Europe’s top court on Tuesday (19 November) ruled that Polish judges must decide on the validity of a disciplinary chamber imposed on them by the government, in a possible setback for Warsaw’s controversial judicial reforms.
As part of a disputed effort to assert greater political control, Poland’s right-wing populist government has created a disciplinary panel for judges that opponents allege lacks independence.
The European Court of Justice stopped short of declaring the new body illegal, but asserted “the primacy of EU law” and said courts must not refer cases to the panel without ensuring it is “independent and impartial”.
The Polish opposition will doubtless leap on the ruling to bolster their case that Polish Prime Minister Mateusz Morawiecki’s government is attacking the independence of the judiciary.
But the government will take heart that the Luxembourg court, which found against it earlier this month in a similar case, did not order that the Disciplinary Chamber be wound up.
On 5 November, the ECJ ruled that Poland was wrong to lower the retirement age of Supreme Court judges, a reform that critics said undermined the independence of the judiciary.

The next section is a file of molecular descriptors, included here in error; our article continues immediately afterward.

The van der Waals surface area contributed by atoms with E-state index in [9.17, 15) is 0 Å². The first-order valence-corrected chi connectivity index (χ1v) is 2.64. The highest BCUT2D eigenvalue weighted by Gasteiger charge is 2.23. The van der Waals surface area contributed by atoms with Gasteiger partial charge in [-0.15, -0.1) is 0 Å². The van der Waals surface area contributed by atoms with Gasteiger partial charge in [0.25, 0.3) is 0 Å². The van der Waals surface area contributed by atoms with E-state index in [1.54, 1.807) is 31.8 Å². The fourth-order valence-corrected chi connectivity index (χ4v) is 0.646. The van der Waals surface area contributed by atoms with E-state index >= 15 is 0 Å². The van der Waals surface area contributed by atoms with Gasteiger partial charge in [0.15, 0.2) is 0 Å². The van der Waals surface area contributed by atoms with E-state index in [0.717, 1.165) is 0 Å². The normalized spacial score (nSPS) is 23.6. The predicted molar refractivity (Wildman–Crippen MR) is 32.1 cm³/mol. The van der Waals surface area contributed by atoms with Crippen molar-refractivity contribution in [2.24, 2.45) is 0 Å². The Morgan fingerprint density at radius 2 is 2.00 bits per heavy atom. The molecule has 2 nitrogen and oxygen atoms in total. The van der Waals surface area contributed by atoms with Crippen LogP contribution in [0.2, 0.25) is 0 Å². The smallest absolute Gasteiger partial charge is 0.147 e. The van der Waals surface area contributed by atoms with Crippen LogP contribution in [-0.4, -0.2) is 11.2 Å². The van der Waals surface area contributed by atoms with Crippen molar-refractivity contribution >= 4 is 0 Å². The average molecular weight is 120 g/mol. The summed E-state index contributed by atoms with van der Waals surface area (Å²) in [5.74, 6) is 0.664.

In Tuesday’s ruling, the court said that when complaints over early retirement are appealed, Polish courts can only defer the decision to the disciplinary chamber if they judge the panel to be independent.
“The principle of the primacy of EU law thus requires it to disapply the provision of national law which reserves exclusive jurisdiction to the Disciplinary Chamber to hear and rule on cases of the retiring of judges,” it said.
Retirement cases must “be examined by a court which meets the requirements of independence and impartiality and which, were it not for that provision, would have jurisdiction in the relevant field”.
In addition to its legal battles, Warsaw also faces a political fight with Brussels, where the European Commission says constitutional reforms are endangering the rule of law.